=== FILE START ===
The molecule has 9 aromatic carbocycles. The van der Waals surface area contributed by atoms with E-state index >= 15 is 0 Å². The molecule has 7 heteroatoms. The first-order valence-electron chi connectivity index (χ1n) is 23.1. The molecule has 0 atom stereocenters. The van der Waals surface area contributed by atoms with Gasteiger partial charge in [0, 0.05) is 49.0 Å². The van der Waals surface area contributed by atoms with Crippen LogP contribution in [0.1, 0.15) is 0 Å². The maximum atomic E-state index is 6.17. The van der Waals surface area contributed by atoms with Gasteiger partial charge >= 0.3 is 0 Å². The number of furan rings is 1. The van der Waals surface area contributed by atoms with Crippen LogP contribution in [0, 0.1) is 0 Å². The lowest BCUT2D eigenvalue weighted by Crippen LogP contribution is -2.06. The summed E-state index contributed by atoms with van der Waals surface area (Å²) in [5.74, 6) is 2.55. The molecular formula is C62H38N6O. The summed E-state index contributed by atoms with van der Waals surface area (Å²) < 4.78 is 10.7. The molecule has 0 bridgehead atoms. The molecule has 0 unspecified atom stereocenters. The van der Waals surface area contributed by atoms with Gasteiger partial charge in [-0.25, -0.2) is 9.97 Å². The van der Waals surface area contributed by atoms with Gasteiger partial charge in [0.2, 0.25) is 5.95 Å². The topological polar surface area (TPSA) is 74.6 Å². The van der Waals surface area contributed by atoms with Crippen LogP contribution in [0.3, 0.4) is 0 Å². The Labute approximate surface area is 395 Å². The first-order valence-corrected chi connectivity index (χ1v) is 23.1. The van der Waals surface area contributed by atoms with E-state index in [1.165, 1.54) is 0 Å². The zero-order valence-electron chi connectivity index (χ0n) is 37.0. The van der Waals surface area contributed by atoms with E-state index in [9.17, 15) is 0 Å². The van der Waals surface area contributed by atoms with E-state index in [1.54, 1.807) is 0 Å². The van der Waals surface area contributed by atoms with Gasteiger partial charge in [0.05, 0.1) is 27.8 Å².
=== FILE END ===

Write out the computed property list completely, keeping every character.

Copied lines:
The molecule has 9 aromatic carbocycles. The van der Waals surface area contributed by atoms with E-state index >= 15 is 0 Å². The molecule has 7 heteroatoms. The first-order valence-electron chi connectivity index (χ1n) is 23.1. The molecule has 0 atom stereocenters. The van der Waals surface area contributed by atoms with Gasteiger partial charge in [0, 0.05) is 49.0 Å². The van der Waals surface area contributed by atoms with Crippen LogP contribution in [0.1, 0.15) is 0 Å². The maximum atomic E-state index is 6.17. The van der Waals surface area contributed by atoms with Gasteiger partial charge >= 0.3 is 0 Å². The number of furan rings is 1. The van der Waals surface area contributed by atoms with Crippen LogP contribution in [0, 0.1) is 0 Å². The lowest BCUT2D eigenvalue weighted by Crippen LogP contribution is -2.06. The summed E-state index contributed by atoms with van der Waals surface area (Å²) in [5.74, 6) is 2.55. The molecular formula is C62H38N6O. The summed E-state index contributed by atoms with van der Waals surface area (Å²) < 4.78 is 10.7. The molecule has 0 bridgehead atoms. The molecule has 0 unspecified atom stereocenters. The van der Waals surface area contributed by atoms with Gasteiger partial charge in [-0.25, -0.2) is 9.97 Å². The van der Waals surface area contributed by atoms with Gasteiger partial charge in [0.2, 0.25) is 5.95 Å². The topological polar surface area (TPSA) is 74.6 Å². The van der Waals surface area contributed by atoms with Crippen LogP contribution in [0.3, 0.4) is 0 Å². The Labute approximate surface area is 395 Å². The first-order valence-corrected chi connectivity index (χ1v) is 23.1. The van der Waals surface area contributed by atoms with E-state index in [1.165, 1.54) is 0 Å². The zero-order valence-electron chi connectivity index (χ0n) is 37.0. The van der Waals surface area contributed by atoms with E-state index in [9.17, 15) is 0 Å². The van der Waals surface area contributed by atoms with E-state index in [1.54, 1.807) is 0 Å². The van der Waals surface area contributed by atoms with Gasteiger partial charge in [0.05, 0.1) is 27.8 Å².